Giant Meyer Lemons shown in my hand, for scaleOn Christmas day, I ate the first ripe fruit from my Meyer Lemon tree.  I waited two long years to taste these lemons, but meanwhile I have been enjoying year-round greenery and fragrant blossoms.  This tree would be worth keeping even if it didn’t make fruits.  But it did make fruits, and I did eat them.  As for their fate, I first removed their zest using a vegetable peeler.  I packed the yellow strips into a small jar, and covered them with strong grain alcohol.  I hope to turn this into a tiny batch of Limoncello in a few months.  Next, I squeezed 1/2 cup of juice from the first lemon, and immediately drank it straight from the measuring cup in a joyous frenzy of excitement.  The other lemon was turned into delicious lemonade popsicles.

Two ripe Meyer Lemons hanging from an indoor citrus tree

If you enjoyed this totally ad-free, affiliate-link-free, sponsored-content-free, subscription-fee-free, 100% honest free article, please consider showing us some love! You can help us and our cause of Earth-positive agriculture by sharing this article with your friends, following us on social media, and interacting with our posts. If you’re feeling especially generous, you could also toss us a few coins through a free platform called Ko-Fi. It’s easy to use and processes through PayPal so you don’t have to create a new account.

The Quest For Dragon Fruit (Pitaya)

What I love most about gardening is eating what I grow.  Especially when I get to eat something that can’t be bought.  Case in point, the dragon fruit.  Have you ever seen or tasted a dragon fruit (a.k.a. pitaya/pitahaya)?  The bright pink fruits are shaped like small footballs and adorned with lime green “fins”.   The variety occasionally available (for $5 a piece!) in specialty groceries is called Vietnamese Jaina.  Though it’s generally regarded as the dragon fruit with the least interesting flavor, it is as refreshing as it is beautiful.  Imagine how good the best flavored varieties must taste!  I did imagine this, and then I ordered some vine cuttings.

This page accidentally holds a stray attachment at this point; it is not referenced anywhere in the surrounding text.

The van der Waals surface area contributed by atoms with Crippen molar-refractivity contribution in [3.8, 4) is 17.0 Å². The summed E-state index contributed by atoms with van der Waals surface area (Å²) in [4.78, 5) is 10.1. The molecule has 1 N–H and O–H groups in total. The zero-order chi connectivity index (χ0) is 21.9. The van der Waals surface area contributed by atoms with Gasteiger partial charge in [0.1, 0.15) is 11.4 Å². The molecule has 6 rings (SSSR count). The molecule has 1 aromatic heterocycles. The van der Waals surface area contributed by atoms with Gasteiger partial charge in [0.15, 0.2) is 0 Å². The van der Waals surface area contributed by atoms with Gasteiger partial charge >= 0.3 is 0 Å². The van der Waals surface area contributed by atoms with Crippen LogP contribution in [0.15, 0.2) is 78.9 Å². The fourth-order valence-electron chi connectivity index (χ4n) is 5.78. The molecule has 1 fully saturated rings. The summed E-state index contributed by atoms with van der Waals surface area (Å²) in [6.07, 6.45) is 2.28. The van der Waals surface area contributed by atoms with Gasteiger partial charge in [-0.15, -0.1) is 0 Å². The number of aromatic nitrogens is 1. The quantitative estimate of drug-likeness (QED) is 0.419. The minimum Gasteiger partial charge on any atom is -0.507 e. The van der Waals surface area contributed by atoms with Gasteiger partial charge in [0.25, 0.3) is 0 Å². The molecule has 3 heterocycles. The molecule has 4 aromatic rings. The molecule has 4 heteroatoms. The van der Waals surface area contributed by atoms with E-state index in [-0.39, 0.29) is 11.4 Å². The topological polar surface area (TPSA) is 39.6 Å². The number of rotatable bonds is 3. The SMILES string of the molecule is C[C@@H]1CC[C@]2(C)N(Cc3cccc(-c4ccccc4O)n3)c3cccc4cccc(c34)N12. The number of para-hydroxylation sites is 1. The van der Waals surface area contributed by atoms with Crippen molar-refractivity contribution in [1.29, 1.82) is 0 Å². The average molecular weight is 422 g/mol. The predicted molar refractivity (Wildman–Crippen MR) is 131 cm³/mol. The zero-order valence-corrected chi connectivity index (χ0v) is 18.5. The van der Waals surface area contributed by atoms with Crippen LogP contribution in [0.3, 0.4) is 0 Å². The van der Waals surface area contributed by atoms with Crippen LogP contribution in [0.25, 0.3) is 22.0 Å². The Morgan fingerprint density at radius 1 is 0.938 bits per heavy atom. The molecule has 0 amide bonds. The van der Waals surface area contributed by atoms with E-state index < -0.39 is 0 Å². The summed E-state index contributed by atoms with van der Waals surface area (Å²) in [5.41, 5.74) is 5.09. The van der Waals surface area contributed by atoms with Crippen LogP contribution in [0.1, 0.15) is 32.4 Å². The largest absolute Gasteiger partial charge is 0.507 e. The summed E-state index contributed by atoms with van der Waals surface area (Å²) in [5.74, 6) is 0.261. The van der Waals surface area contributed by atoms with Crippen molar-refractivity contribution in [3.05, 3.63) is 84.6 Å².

A pitaya cutting planted in soil

Dragon fruits come in at least four main types.  White flesh with pink skin, white flesh with yellow skin, red flesh with pink skin, and purple flesh with pink skin.  You can grow some varieties from seeds, root any variety from cuttings of a living vine, or purchase plants.  Though sometime I would like to try growing pitaya from seeds, this time I opted to try rooting cuttings from named varieties.  Cuttings are surprisingly affordable, and I ordered 3 for $10 from ebay.  One white flesh type called Guyute, one red flesh type called American Beauty, and one purple flesh type called Purple Haze.  Information about many named varieties of dragon fruit can be found here: Pine Island Nursery